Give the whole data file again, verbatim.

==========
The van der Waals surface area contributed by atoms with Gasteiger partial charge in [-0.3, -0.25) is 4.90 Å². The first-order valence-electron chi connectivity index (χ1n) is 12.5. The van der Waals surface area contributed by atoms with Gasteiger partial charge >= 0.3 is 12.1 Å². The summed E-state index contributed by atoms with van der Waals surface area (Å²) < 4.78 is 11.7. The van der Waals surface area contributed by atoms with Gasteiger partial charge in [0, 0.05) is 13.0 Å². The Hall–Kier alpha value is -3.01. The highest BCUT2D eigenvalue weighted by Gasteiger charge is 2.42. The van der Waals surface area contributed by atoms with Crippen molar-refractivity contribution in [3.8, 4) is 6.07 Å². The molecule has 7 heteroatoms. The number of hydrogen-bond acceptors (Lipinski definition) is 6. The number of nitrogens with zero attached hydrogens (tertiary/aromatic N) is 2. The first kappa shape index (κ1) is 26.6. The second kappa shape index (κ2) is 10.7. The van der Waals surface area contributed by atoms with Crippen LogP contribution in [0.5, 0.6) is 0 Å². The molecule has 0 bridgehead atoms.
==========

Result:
The van der Waals surface area contributed by atoms with Gasteiger partial charge in [-0.3, -0.25) is 4.90 Å². The first-order valence-electron chi connectivity index (χ1n) is 12.5. The van der Waals surface area contributed by atoms with Gasteiger partial charge >= 0.3 is 12.1 Å². The summed E-state index contributed by atoms with van der Waals surface area (Å²) < 4.78 is 11.7. The van der Waals surface area contributed by atoms with Gasteiger partial charge in [0, 0.05) is 13.0 Å². The Hall–Kier alpha value is -3.01. The highest BCUT2D eigenvalue weighted by Gasteiger charge is 2.42. The van der Waals surface area contributed by atoms with Crippen molar-refractivity contribution in [3.8, 4) is 6.07 Å². The molecule has 7 heteroatoms. The number of hydrogen-bond acceptors (Lipinski definition) is 6. The number of nitrogens with zero attached hydrogens (tertiary/aromatic N) is 2. The first kappa shape index (κ1) is 26.6. The second kappa shape index (κ2) is 10.7. The van der Waals surface area contributed by atoms with Crippen LogP contribution in [0.5, 0.6) is 0 Å². The molecule has 0 bridgehead atoms.